Tuesday, March 15, 2011

A predictable world

image Reading about the tragedies in Japan in Staying Afloat’s beautiful post over at And miles to go before I sleep….  She wrote about how thankful she feels for ordinary miracles now, but she ends by asking, if, like her autistic son, we don’t all ultimately “want a predictable world.”

I don’t know about that.

In terms of predictability, we do and we don't want it. 

If you gave most non-autistic people a choice, they would like SOME variability, some unpredictability.  When we do the same thing over and over, we are less alert; we pay less attention.

When it is friendly, randomness charms and amuses and delights us.  Things pop up in our path, like the strange travel suggestions that are dancing lessons from God (as Kurt Vonnegut wrote), and we call it serendipity and embrace them. 

But when it is fierce, when it is a tsunami, randomness can upset our whole conception of an orderly, governed universe.

I read about a study which showed that people were more creative and innovative after spending a short amount of time talking with someone who disagreed with them, as opposed to those who spent the time with someone who agreed with them.  We may not LIKE the interaction; it may not feel good at the time... but that doesn't mean we don't benefit.

Is that a mashal [parable] for a tsunami?  I don't know.  I don't want it to be.
It would be awful to suggest that Hashem shakes things up to keep us creative, to  keep us on our toes... to keep us paying attention to His creation. 

To me, that mashal is too easy; too reminiscent of the fickle and arbitrary Greek gods.  Nope… it's not that simple at ALL.  But if that is an unintended consequence, then perhaps it is some small good which has come out of this great tragedy.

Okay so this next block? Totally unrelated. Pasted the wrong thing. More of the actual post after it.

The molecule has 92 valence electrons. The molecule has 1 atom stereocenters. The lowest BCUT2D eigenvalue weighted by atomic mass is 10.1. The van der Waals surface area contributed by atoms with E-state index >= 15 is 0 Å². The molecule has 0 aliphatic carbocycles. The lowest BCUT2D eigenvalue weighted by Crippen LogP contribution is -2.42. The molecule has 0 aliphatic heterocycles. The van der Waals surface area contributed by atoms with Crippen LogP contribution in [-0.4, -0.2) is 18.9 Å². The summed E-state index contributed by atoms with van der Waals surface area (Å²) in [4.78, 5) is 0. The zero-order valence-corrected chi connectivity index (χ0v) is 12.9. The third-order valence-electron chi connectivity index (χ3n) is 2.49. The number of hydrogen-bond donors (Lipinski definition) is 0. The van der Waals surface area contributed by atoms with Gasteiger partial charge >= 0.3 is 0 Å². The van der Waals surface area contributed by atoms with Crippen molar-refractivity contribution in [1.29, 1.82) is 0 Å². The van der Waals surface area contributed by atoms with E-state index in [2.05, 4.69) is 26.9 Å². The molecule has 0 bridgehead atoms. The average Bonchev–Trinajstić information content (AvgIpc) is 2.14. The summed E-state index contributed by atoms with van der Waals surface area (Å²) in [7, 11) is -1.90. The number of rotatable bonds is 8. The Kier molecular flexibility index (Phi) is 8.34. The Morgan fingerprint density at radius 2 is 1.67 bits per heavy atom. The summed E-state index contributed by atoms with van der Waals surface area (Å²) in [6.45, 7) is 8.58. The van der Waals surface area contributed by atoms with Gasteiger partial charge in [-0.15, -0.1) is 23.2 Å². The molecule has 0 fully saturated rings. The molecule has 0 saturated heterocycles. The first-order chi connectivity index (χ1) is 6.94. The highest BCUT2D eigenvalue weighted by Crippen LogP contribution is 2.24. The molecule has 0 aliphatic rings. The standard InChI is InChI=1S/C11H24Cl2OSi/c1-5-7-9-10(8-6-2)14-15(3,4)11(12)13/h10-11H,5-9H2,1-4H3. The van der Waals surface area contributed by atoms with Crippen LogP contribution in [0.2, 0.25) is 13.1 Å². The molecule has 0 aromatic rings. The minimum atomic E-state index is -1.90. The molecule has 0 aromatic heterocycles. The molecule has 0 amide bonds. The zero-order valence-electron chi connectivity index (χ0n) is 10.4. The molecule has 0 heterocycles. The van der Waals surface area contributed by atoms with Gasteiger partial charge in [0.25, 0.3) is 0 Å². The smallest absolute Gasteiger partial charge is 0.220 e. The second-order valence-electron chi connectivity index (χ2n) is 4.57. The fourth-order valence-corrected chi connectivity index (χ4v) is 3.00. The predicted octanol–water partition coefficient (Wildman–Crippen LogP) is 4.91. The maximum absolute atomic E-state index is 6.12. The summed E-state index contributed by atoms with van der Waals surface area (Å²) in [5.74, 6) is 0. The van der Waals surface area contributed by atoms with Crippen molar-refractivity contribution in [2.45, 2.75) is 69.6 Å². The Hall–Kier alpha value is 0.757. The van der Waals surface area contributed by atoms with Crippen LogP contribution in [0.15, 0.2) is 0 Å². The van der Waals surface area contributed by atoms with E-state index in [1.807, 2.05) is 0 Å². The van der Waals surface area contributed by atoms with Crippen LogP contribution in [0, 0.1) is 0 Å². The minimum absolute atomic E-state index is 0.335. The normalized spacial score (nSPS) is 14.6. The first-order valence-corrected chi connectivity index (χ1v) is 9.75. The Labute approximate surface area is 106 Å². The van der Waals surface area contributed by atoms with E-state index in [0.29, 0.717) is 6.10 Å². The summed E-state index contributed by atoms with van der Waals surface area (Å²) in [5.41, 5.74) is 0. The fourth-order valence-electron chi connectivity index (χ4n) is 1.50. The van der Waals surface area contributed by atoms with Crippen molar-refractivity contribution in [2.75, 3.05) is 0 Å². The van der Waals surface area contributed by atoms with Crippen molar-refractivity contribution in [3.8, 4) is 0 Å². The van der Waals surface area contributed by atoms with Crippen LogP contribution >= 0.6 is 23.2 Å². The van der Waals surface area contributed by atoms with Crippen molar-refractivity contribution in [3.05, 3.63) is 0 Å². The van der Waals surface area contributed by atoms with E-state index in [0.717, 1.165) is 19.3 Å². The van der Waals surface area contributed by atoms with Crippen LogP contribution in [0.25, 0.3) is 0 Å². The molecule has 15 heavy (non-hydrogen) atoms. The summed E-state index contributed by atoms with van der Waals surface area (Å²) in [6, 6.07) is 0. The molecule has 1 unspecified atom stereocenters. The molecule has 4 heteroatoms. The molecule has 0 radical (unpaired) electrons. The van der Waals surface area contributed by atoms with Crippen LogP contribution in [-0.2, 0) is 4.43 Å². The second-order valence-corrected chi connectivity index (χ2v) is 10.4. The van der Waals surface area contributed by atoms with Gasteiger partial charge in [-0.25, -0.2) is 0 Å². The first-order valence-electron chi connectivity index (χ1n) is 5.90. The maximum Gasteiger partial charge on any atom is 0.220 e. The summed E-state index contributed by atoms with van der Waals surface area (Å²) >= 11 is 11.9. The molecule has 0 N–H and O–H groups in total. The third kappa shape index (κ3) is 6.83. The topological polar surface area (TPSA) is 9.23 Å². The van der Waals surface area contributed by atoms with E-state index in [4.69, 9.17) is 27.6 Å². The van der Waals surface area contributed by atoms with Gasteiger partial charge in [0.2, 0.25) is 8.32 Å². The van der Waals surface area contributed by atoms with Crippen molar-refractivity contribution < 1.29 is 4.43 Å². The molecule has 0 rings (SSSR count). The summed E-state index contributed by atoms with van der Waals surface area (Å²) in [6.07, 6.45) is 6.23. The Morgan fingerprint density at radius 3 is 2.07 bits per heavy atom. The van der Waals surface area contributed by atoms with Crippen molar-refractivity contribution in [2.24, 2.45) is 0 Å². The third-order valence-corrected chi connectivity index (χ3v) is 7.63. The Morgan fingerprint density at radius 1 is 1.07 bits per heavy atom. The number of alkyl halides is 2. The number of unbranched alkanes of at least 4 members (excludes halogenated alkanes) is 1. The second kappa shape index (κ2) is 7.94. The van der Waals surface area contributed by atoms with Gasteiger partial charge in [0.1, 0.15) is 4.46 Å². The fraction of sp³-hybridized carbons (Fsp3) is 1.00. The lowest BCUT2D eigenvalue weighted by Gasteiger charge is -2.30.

1 comment:

  1. You've given me what to think about.

    I think the only surprises we want are those that are comfortable for us. Those we need, on the other hand... Many, many people cannot be greatful for the unexpected until long after it has happened.

    My son, and many other autistic children I know, truely cannot stand randomness. They are constantly aware and on edge waiting for the expected to occur- lunch is at 11:30, math after that at 12:15. A fire drill can destroy their day. Even something they like may bother them if it comes at the wrong time of the day.

    I see him as an extreme of myself. I want the world to make sense. For good people to do well. For mothers to see their children grow and marry. When things go off that, I'm not happy.

    Still thinking. May the rest of Adar me joyful.

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